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Collab Chronometers: Increased Accessibility or Cash Grab?

Treading in the footsteps of their banks, Swiss watchmakers like Rolex and Patek Phillippe have been notoriously discreet about their high-coveted timepieces, only surfacing from time to time to satisfy their loyal customers with perpetually limited-edition releases. So when Omega released a Speedmaster (the first watch to make it to the moon) with Swatch, or when TAG Heuer dropped Mario-themed Formula 1 Chronographs, I couldn’t help but excitedly wonder: Are luxury watches becoming more accessible?

One clear sign that horological powerhouses may be ‘opening up’ to a wider audience is the type of brands they are collaborating with. Omega’s mythological reputation comes from a storied relationship with James Bond and the Speedmaster, among other things (think a George Clooney cosign and being the official timekeeper of the Olympics); this reputation has placed Omega in the upper echelon of watchmakers, whereas Swatch resides in the more consumer-friendly realm of watches. So in blending Omega’s rather intimidating image with a brand whose watches fit children and adults alike, Omega is not only reaching a younger audience, but also catering to a wider audience from Swatch customers to more casual consumers. Additionally, when the original Speedmaster could set you back anywhere from $2,500 to $12,000, the Moonswatch (the official name of the collaborative Speedmaster) retails for only $260, offering a much more affordable entry point. And with most stores selling out of all 11 unique colorways, and the secondary market boasting markups over twofold the retail price, it seems that Omega’s strategy has worked.

However, with the trend of collaborations now permeating beyond the fashion world, it begs the question whether these are just limited edition cash grabs masquerading as meaningful collaborations. Most recently and more notoriously, TAG Heuer’s Mario-adorned Chronographs and Patek Phillippe’s latest Tiffany and Co. collaboration come to mind. In both cases, price points are far less friendly than the Moonswatch’s, with the Tiffany and Co. Patek’s Nautilus 5711 model retailing at $52,635, if you are even lucky enough to purchase it at that price; TAG Heuer’s two Chronographs also retail at $4,300 and $25,600 respectively. While both collaborations reach a wider audience, whether it be Tiffany and Co.’s loyal customers or Mario fans, it seems their accessibility stops there.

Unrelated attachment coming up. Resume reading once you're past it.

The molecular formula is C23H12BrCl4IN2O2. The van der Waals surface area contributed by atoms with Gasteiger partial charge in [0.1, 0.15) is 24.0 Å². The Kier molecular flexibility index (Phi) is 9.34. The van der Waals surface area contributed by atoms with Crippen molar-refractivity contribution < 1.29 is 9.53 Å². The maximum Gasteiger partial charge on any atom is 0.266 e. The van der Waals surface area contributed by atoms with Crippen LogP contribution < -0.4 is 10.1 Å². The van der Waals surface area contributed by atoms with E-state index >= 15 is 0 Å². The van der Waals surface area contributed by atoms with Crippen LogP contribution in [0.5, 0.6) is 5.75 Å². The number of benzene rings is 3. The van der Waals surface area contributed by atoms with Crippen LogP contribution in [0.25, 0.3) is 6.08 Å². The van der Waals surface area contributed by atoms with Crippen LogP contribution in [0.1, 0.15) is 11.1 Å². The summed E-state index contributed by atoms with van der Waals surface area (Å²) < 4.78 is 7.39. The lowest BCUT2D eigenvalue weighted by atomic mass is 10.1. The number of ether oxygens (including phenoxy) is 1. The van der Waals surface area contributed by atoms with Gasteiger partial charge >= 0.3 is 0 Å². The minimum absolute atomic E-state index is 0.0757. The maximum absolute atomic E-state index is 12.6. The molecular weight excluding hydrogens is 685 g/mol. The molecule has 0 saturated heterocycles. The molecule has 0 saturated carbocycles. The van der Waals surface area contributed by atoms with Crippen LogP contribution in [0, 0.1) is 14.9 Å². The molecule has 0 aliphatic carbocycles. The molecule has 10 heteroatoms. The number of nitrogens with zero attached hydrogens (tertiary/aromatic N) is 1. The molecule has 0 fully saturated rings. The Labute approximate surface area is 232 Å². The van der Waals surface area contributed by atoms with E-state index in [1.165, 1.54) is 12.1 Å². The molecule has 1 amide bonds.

But at the same time, seeing that Patek and Tiffany have a historic relationship and that TAG Heuer and Nintendo have collaborated in the past, the question of whether these collaborations are simply cash grabs becomes all the more complicated. Furthermore, seeing that price points are pivotal to watchmakers’ status and position in the horological world, are prices dipping below the thousands simply impossible? Are these as accessible as luxury watches are going to be?

Even if 2021 and 2022 have seen a massive upsurge in horological collaborations–with Audemars Piguet x Marvel and Seiko x Rowing Blazers as other notable collaborations, among a slew of others–the question of accessibility remains. With Omega and Swatch’s Moonswatch being at the forefront of this increased accessibility, what may be more pressing and possibly more foreseeable is the emergence of a new, more collaborative era in watchmaking. In other words, there is zest in the air, where accessible icons meet brands that aren’t–where these relationships are breeding original, innovative creations backed by the investment of Swiss watchmakers. Simply put: It’s exciting.

Written by Lucas Sumartha

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